Social Security and Medicare are tied together in some ways, but in others they are separate. In this post, we’ll go over what you need to know about how the two are tied. Many people think you must enroll in Social Security before you can take Medicare, and fortunately, that’s not the case.
When to Start Your Social Security
Here in America, you are eligible to begin taking Social Security benefits as early as age 62 if you have earned enough credits. The latest that you can start your benefits is at age 70.
If you begin your Social Security benefits at age 62, your benefits will be reduced based on the number of months that you receive your benefits before you have reached your full retirement age.
Your full retirement age in terms of Social Security is generally considered to be at age 66 and a half. However, this varies based on the year that you were born. Visit this page on the Social Security website for more specifics.
In very simple terms, taking income benefits earlier than your full retirement ages means that your monthly benefit amount will be lower. Waiting and taking those benefits later, up to age 70, means you will have a larger monthly benefit check.
Delaying your Social Security income benefits does not affect your eligibility for Medicare at age 65 either.
When to Start your Medicare Benefits
Unlike Social Security, Medicare is a program in which you cannot enroll until you turn 65, unless you have a disability that qualifies you to take it earlier. So even if you start your Social Security benefits at age 62 you will not age into Medicare until age 65.
Most people enroll in Medicare at 65, but some people who are still working will delay their benefits for outpatient and drug coverage. We’ll explain more on this below.
Auto-Enrollment into Medicare
If you begin to start taking your Social Security income benefits prior to age 65, the government will assume you have retired. They will therefore automatically enroll you into both Medicare Parts A and B when you turn 65. Your Medicare ID card will show up in your mailbox about 1 -2 months before you turn 65.
Now in this situation, if you are actually still working and do not want the automatic Medicare benefits you can contact Medicare to delay Part B as long as the employer providing your group health coverage has more than 20 employees and is therefore functioning as primary to Medicare.
You will keep Part A, however, because once you are age 65, you cannot have Social Security income benefits without Part A.
Most people pay nothing for Medicare Part A, so this is usually not problematic. If you have a hospital stay while you are still working, you will find that Medicare Part A may even help to pay for some of your inpatient expenses because Part A coordinates with your employer coverage.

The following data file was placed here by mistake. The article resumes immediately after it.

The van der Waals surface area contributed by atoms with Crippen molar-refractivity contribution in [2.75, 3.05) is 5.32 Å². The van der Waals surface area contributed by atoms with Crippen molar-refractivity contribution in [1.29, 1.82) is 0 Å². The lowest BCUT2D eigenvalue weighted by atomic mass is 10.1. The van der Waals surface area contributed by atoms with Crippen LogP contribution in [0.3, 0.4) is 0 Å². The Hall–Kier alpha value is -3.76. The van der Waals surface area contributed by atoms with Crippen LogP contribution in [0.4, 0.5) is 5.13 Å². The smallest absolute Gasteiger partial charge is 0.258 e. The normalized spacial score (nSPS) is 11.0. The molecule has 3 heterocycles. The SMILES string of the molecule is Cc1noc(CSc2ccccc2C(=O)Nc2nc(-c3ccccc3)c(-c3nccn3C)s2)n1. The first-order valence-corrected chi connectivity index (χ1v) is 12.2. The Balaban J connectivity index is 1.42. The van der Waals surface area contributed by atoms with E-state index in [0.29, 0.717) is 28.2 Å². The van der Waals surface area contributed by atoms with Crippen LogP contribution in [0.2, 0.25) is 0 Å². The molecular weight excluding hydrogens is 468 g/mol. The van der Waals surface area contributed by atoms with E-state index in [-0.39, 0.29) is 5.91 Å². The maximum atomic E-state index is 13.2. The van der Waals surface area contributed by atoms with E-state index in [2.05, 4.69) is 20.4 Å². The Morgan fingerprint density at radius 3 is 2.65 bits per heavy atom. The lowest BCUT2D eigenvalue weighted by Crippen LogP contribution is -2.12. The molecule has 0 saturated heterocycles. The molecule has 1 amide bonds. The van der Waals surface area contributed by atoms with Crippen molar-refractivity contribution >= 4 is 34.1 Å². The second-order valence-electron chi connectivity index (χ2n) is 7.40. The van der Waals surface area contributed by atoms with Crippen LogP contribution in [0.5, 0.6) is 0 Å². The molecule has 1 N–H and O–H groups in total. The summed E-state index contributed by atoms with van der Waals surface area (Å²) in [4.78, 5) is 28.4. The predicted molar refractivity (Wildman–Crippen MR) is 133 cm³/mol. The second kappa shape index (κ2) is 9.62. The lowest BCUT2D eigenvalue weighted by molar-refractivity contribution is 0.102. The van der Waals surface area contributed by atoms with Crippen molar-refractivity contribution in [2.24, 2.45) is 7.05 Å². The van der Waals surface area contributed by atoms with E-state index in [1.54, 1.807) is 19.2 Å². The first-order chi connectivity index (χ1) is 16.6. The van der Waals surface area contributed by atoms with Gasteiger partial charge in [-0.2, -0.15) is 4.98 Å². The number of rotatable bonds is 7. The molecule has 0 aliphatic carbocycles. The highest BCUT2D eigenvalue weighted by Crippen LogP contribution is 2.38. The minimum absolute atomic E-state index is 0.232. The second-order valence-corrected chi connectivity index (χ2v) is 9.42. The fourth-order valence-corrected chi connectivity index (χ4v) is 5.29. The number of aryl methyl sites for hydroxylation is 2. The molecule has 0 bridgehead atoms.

The reason Medicare Part A costs nothing for most beneficiaries is that you have already paid taxes during your working life toward those benefits.
Delaying Parts B and D you can save those premiums and later on when you lose that employer coverage and Medicare becomes primary, you’ll have an opportunity to add Parts B and D at that time.
Keep in mind though that if your employer coverage is through a small employer, Medicare is primary. In that scenario, you would want to keep both Parts A and B and your employer coverage would pay secondary.
How Social Security Triggers Part A
In the way that our laws are written, once you turn 65 and become eligible for Medicare, you cannot enroll in Social Security without triggering Part A. The two coverages are irrevocably linked. Now, this is ok for most people who don’t mind activating Part A since they don’t pay premiums for that part.
However, some people wish to delay enrollment into Part A because they are contributing to an H.S.A. account. The IRS will not allow you to continue contributions into a health savings accounts if you have any part of Medicare active. That means that if you plan to contribute after you turn 65, you must not enroll in Social Security because it will automatically trigger your Part A benefits with Medicare.
This would be the one scenario where not enrolling into any part of Medicare at age 65 would make sense.
So can you get Medicare without Social Security? You certainly can, and many people enroll in Medicare at age 65 while also waiting to take Social Security income benefits later on.
All of these rules can be quite tricky to keep straight, so it is advised that you consult a financial planner about when would be the right time for you to begin taking your income benefits.
If you need help with enrolling in Medicare, look no further. Here at Boomer Benefits, we help baby boomers with their Medicare decisions in 47 states.